The walk offers some fine views over the Dysynni and the hills beyond, but perhaps the most remarkable aspect of it was the amazing density of wild flowers bursting up and out of the verges and reaching through the hedges. If you are looking for a short and very easy walk that requires no preparation or planning, and is easy on the legs, this one, at this time of the year, is a very good option.
Field or common bindweed (Convolvulus arvensis). Visually similar to sea bindweed (Calystegia soldanella), which I have posted about from dune walks, but common bindweed has smaller flowers and different leaves, much longer and thinner. One of my books (Spencer-Jones and Cuttle 2005) says that once they begin to coil anti-clockwise around a support they grow so fast that a stem can complete one coil in less than two hours. As a result they spread fiendishly fast, colonizing whole hedges and shrubs.
Mugwort (Artemisia vulgaris) is liberally distribute throughout all the verges near the Dysynni.
It is very common on wastelands, and reaches 150cm, forming clumps. At the moment the bright white flowers on purple-red stems are particularly attractive.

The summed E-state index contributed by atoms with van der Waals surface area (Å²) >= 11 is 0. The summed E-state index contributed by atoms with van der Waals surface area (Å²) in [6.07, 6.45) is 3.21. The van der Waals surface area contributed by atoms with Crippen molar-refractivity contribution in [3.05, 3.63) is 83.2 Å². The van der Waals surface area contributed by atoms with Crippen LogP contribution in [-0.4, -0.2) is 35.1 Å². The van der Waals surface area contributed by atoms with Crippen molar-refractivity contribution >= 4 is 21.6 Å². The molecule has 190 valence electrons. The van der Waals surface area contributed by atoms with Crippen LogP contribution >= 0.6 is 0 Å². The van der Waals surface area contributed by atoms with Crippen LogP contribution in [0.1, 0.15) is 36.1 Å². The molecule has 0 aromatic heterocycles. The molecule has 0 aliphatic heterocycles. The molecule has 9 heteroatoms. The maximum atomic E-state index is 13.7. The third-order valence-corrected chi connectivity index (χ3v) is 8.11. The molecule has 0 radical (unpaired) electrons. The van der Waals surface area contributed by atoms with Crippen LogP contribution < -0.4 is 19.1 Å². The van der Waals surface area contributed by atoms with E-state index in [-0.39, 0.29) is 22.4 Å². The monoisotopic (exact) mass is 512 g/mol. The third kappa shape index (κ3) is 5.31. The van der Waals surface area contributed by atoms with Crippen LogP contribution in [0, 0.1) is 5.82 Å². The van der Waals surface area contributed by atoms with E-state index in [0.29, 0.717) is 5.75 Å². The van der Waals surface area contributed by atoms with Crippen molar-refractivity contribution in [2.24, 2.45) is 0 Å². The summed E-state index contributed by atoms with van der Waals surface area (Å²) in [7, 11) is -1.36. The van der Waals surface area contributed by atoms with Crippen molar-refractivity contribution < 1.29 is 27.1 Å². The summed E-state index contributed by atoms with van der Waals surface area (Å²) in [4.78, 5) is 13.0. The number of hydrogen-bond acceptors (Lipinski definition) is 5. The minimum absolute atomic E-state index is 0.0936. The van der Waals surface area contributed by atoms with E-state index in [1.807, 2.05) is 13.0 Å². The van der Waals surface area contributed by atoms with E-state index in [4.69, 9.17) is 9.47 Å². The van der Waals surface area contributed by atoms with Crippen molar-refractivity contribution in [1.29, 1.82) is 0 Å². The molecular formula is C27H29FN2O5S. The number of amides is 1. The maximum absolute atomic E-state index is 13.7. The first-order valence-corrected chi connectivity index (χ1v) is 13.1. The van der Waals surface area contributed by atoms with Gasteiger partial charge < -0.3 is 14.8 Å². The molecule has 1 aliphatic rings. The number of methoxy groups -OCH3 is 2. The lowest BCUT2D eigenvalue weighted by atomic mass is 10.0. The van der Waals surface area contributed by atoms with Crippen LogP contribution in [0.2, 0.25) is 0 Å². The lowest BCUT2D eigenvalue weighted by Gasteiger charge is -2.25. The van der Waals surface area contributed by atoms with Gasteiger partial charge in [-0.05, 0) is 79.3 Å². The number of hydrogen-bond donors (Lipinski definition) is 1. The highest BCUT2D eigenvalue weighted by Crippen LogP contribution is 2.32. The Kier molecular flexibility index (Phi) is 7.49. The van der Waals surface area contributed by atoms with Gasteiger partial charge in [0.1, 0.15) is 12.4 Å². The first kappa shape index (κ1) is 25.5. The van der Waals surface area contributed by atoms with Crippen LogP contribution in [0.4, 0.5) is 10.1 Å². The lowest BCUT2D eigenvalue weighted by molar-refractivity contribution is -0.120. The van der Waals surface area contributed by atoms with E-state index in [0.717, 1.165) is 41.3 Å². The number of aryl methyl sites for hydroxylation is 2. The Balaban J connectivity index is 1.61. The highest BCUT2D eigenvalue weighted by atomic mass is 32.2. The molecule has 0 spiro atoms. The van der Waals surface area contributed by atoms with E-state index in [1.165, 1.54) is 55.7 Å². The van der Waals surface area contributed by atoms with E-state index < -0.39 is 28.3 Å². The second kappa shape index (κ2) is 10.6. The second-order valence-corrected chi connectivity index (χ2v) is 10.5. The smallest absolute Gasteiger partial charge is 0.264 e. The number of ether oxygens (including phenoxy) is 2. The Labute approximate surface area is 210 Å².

Hedge woundwort (Stachys sylvatica) grows on the wasteland and the edge of cultivated land and footpaths, with a preference for semi shade. The toothed leaves look rather like nettles. They grow up to 1m tall. It was renowned from the 16th Century for its healing properties, and it has proved to be mildly antiseptic. White markings on the lower lip of the two-lip flower guides bees to nectar.
A pink version of yarrow, which is usually white (Achillea millefolium). The name, meaning thousand leaf, refers to the feathery leaves. They thrive in coastal areas. I’ve posted about it before, but I love the story behind the name. spreads by underground stems, and is patch-forming. It is disease resistant, which can benefit neighbouring plants, and its small leaves prevent excessive moisture loss. It was named for Achilles, who used it to heal the wounds of his soldiers, and it retains its reputation as a good cure for cuts and bruises. It has a long history as a remedy for colds and fevers (as a tea) and for toothache (when the leaves are chewed). Its leaves and flowers are used in salads in small quantities, it can be boiled as a vegetable and served with butter, and it can be thrown into soups and stews. It has a slightly bitter taste. Flowers July to October.
Tufted vetch (Vicia cracca). A climber that uses long tendrils to scramble through hedges and shrubs.
Agrimony (Agrimonia eupatoria) – there were loads of these, which I had never seen before, and they were very pretty. When they have finished flowering a fruit forms, the calyx of which has hooked spines that attach themselves easily to animal fur for dispersal. A standard tool in the physician’s herbal remedy kit in the past, and still used as a component in solutions for catarrh and digestive problems.